for your big fat information
this is our imagination
me and my friend bradley
what you know is what you see
Oh, man. If there was ever a show that had the “Canadian Look” it would be Martin Mystery, yet it had more than just the look, but also the Canadian storytelling mode. It wasn’t that it was just a cooler version of Totally Spies or that M.O.M. was bodacious, but that each episode has a fairly decent story.
The premise of the show can be boiled down to it being a more alien-oriented Scooby Doo. Martin Mystery and his step-sister Diana Lombard work for The Centre, an agency that deals with the paranormal. Martin and Diana’s personalities feed off of one another during the show, and with the addition of a few other characters like Java the Caveman they basically have all of the archetypes that make up a mystery-solving, crime-fighting team.
However, what’s really interesting about the show is the cross pollination it had with another series mentioned above. It turns out The Centre and WHOOP from Totally Spies are in the same universe, and there’s a pretty awesome episode where Martin Mystery crosses into the other narrative to help out on a few episodes.
Paranormal investigation is a field that’s overlooked far too often. Just ask Dib from Invader Zim, he’d tell you that paranormal detective work isn’t just about proving the Loch Ness Monster exists, but also that it helps to expose the fakes. This is what the show does, but oftentimes it turns out that the paranormal activity is real and pretty scary. It also brings each mystery into a social context where these spirits are often angry about something unjust.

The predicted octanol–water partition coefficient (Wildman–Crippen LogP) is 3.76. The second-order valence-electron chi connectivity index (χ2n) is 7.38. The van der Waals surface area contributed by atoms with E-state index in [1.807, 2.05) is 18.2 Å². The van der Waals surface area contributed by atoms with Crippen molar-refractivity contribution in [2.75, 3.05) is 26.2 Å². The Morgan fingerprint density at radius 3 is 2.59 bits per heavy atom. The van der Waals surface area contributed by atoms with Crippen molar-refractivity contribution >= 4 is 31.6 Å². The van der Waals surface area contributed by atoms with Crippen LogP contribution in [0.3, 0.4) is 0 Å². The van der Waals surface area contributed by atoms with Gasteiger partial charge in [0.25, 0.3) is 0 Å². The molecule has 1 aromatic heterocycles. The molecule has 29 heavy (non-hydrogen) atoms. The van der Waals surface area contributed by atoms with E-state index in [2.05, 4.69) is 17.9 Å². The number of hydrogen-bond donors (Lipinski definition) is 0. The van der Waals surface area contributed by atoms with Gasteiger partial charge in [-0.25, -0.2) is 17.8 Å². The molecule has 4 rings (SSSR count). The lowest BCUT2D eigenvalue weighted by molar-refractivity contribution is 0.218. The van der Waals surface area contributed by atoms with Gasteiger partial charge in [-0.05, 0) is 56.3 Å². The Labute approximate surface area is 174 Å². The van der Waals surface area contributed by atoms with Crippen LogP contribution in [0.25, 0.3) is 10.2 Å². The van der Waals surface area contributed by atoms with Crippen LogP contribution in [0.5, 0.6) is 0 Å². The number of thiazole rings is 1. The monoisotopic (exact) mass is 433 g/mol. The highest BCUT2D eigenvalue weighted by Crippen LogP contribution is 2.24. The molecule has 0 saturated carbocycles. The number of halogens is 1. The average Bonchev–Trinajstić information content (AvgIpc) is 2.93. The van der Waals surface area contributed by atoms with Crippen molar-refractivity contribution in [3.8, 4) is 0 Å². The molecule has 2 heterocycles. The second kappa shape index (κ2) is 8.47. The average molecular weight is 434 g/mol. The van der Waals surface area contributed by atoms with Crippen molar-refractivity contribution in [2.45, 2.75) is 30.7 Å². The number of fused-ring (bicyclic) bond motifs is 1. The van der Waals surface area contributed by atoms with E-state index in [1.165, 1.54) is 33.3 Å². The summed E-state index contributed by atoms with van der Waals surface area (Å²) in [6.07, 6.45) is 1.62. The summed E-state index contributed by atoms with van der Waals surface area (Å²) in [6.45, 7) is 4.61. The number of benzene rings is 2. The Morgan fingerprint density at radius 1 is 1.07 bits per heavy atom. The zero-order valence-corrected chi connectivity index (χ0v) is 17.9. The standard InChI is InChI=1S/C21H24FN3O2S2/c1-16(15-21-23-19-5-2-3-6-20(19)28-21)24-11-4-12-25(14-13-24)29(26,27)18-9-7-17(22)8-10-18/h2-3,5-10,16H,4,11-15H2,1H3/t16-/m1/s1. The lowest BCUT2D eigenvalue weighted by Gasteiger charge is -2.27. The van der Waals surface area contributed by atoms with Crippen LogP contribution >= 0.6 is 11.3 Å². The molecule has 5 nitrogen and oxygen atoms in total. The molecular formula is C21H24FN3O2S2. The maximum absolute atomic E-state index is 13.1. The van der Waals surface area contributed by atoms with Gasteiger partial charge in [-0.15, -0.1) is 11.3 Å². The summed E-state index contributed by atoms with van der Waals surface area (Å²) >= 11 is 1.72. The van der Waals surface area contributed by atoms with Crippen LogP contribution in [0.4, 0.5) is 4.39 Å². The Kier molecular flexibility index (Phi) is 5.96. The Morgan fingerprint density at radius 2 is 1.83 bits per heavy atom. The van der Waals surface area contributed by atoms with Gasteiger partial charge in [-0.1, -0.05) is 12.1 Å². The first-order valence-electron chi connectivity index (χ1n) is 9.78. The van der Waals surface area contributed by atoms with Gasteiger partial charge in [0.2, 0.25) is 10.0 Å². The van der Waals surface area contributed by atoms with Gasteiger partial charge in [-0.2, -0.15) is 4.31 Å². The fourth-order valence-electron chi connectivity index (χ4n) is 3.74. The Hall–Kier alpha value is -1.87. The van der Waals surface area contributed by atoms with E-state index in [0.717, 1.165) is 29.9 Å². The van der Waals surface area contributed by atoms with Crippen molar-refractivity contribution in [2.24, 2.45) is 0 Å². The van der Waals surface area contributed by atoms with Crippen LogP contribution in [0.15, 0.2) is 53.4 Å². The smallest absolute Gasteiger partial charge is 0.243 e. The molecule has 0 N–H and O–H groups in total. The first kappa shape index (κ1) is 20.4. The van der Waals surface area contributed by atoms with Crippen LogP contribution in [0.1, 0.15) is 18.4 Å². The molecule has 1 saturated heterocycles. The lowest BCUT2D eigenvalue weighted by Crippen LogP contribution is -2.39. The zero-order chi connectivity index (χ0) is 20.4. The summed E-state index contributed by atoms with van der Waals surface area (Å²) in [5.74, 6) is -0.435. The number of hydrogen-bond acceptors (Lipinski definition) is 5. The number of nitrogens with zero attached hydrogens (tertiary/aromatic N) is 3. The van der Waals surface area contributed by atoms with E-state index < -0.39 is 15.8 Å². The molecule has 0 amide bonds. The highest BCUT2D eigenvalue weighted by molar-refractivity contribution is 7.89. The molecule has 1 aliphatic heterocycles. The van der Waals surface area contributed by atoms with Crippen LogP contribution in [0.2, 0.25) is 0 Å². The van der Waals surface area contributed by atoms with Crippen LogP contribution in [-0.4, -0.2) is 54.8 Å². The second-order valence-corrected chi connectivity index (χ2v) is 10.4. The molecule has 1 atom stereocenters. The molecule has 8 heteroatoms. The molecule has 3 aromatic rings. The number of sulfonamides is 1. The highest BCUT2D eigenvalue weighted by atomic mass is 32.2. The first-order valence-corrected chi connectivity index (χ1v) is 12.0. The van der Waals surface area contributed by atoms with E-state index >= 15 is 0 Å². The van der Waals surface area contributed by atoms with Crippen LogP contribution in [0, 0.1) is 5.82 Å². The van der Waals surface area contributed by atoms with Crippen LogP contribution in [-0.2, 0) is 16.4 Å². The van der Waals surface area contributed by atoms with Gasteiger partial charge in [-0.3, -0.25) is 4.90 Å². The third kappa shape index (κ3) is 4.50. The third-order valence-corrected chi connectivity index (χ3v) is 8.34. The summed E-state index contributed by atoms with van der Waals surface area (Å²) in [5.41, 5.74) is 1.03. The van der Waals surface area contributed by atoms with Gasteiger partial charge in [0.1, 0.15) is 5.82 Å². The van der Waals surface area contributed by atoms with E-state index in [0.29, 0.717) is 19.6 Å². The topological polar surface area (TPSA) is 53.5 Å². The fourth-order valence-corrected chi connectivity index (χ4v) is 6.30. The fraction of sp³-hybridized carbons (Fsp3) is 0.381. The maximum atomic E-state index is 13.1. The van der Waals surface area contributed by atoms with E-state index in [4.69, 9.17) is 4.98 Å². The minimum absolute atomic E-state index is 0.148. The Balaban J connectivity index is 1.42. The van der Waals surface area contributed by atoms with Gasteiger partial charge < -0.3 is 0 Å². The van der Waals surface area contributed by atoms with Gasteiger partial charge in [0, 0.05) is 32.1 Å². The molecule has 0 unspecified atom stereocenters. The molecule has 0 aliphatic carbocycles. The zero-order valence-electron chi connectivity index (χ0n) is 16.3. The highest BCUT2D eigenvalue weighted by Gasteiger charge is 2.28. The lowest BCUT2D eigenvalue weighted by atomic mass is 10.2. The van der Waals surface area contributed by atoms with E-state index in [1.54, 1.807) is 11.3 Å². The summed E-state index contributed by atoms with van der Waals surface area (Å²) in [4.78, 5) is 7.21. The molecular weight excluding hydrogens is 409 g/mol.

More like Jacob Boo-Boo. Canadians will recognize Jacob Two Two from a series of book written by awesome Canadian author Mordecai Richler. It stars Jacob, his family, and his friends as they live the Canadian dream of dealing with inconsequential stuff.
The most memorable episode, however, is when Jacob ends up finally meeting the Hooded Fang. As a little kid, Jacob has his share of fears and frights. One of the main antagonists of the show, at least for the first few episodes, is this imposing figure of the Hooded Fang, a wrestler.
There are all kinds of rumours about him and his practices behind the scenes. From eating kids to suplexing the elderly, Fang is just the image of evil for a 9-year-old. However, when Jacob finally meets Fang face to face, he realizes that appearances are deceiving. A kindly guy name Gary, The Fearsome Fang only acts the villain because it’s in his contract. Otherwise, he’s just a regular guy who also happens to be voiced by Bret “The Hitman” Hart. Jacob learns that you shouldn’t judge people based on appearances like his new room, the attic.